MP says government is behind schedule in EU fund absorption

PN deputy leader calls for better administrative support for MPs

Foreign affairs spokesperson Tonio Fenech said that the government was severely behind schedule in the absorption of EU funds under the  2014-2020 programme.

Speaking during a parliamentary debate, Fenech said that this contrasted greatly with the government’s criticism of previous administrations for absorbing funds slowly.

“The sudden absorption of funds in these past two years was only possible because the projects the previous administration had started working on were major, long-term projects,” he said.

“If the PN hadn’t started the projects so early on, then we wouldn’t have projects like the Oncology centre, restoration of bastions and even the flood relief project among others,” he added.

Fenech criticised the government for not being clear about what projects EU funds were going into in the 2016 Budget, opting instead to list €99 million were being absorbed so far.

“The lack of information is begging the question whether or not the government even has plans in mind for these projects,” he added.

Fenech also made particular reference to the €11 million lost in the Coast Road project because Transport Malta did not respect public procurement rules. The money, amounting to 25% of the total funds, will be reinvested elsewhere. The financial correction has meant that the government must divert the money towards other road projects.

“We need a realistic and transparent estimate of whether Malta will be losing any of its EU funds,” he added.

Fenech further stressed that employment would be effected directly if these funds were not absorbed in time, and questioned whether the rise in employment was owed to sustainable means.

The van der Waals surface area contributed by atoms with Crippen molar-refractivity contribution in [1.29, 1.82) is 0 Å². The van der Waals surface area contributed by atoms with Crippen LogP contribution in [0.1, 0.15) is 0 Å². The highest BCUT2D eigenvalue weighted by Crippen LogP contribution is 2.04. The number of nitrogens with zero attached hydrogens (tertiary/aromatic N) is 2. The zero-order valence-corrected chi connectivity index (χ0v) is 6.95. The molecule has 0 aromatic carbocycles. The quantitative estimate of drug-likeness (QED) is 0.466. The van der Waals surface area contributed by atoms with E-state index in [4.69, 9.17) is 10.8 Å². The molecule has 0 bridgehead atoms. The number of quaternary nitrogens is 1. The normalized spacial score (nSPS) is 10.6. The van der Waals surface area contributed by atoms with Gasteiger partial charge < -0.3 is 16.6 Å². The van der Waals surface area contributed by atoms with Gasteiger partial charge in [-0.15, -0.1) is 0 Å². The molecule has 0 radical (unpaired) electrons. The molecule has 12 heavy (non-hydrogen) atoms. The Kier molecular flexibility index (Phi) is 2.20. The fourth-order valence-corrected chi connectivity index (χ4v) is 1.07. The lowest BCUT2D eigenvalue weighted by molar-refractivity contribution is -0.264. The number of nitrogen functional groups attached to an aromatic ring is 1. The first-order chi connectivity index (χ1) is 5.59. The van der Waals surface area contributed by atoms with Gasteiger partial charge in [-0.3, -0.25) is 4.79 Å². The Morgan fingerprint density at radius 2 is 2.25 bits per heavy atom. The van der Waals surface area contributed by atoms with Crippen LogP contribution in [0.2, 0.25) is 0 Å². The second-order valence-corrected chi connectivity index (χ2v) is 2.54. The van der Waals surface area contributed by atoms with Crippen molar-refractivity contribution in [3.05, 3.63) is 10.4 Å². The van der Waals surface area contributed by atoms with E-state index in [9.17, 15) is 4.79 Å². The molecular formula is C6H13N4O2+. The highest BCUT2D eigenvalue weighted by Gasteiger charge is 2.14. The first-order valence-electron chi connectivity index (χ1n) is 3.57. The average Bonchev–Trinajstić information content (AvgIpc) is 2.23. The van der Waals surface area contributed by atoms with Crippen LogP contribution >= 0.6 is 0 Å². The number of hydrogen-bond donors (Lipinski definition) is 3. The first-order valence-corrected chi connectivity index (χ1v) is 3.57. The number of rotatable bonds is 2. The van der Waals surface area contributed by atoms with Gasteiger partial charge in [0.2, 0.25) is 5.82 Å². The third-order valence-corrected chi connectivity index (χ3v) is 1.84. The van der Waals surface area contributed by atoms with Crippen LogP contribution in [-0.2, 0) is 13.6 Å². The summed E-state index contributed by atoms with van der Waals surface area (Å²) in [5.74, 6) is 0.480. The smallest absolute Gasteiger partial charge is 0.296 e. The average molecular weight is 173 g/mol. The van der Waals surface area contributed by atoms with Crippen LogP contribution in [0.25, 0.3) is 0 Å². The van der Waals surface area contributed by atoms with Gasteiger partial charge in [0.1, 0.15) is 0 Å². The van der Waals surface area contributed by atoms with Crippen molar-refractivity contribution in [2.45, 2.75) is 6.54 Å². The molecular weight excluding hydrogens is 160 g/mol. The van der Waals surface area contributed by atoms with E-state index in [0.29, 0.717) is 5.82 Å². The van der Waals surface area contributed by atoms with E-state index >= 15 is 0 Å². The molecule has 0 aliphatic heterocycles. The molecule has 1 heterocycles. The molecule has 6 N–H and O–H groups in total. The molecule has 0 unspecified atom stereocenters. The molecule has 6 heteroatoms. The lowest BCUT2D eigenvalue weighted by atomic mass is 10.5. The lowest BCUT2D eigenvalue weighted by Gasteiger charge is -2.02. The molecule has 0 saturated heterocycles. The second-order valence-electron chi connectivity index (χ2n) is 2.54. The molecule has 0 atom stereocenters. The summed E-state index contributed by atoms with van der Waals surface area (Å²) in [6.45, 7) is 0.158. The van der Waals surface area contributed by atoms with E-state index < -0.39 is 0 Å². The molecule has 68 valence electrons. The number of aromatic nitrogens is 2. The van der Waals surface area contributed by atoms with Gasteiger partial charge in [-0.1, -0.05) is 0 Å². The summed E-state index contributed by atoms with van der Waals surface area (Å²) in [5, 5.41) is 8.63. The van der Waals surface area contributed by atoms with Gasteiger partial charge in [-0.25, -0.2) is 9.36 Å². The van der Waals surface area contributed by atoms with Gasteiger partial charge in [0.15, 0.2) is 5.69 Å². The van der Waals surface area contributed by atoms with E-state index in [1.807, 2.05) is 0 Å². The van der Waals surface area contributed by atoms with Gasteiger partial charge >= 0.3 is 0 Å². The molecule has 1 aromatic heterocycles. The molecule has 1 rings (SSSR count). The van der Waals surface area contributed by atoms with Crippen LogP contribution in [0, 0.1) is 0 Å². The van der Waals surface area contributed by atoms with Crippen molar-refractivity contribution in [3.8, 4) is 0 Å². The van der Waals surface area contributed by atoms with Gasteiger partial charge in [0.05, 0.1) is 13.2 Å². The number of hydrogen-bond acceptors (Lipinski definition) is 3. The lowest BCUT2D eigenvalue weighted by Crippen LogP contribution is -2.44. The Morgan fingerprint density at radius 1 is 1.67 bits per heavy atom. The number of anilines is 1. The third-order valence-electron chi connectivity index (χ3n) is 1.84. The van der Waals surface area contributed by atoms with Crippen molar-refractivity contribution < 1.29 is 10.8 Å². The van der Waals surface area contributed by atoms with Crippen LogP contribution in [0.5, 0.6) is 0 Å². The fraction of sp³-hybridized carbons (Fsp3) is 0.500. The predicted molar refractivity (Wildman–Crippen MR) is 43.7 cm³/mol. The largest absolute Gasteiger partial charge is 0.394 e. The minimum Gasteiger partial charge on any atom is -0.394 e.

He further questioned how EU funds were going to be used to affect the education and health sectors, as well as SMEs.

PN deputy leader calls for better administrative support for MPs

Shadow Finance minister Mario De Marco said that MPs required more resources to be able to carry out the necessary research.

“As subjects and laws have become increased in volume and detail, then we need to have better resources at our disposal,” he said, adding that although research analysts had been introduced this year, better use of resources needed to be secured.  

In his intervention, De Marco also called for better transparency to allow MPs to scrutinise the laws, and therefore carry out their job more effectively.

“It’s not just smaller issues like PQ’s that are often answered cryptically, but the secrecy also seeps into more important issues like the Electrogas agreement, as well as the public transport provider agreement among others,” he said.

He questioned how society could scrutinize the discussions made if people were left in the dark, particularly in issues of national interest.

“We need to discuss whether it is feasible to have part-time MPs, in the name of better management and expertise,” he added, pointing out however, that this needed to be partnered with other initiatives to secure better depth and understanding for MPs.

Using the appointment of the judiciary in the US as an example, De Marco also referred to the possibility of holding rigorous parliamentary hearings ahead of appointments of posts like police commissioners, members of the judiciary and constitutional posts among others.

“Grilling candidates in this way should be considered to avoid controversies,” he added.

Public Administration spokesperson Censu Galea agreed that MP’s needed to be provided with more resources, but added that he was against the idea of full time MPs, as it was too uncertain a position to hold on its own.

“If we do so, then we might end up with a situation where only people who are well off, or very advanced in their careers would afford to be MP’s,” he said.

Opposition whip David Agius, on the other hand, called for further developments to ensure that the parliament had autonomous administration and he further called for the introduction of Twitter feeds for parliamentary sittings among others.

Agius said that he looked forward to constitutional changes and encouraged MPs to go on with these changes throughout the coming year, and to continue efforts in the permanent committees;

“We should use times outside the usual plenary session time frames to hold committee meetings so that they are given more importance and so that people can follow them more closely.”

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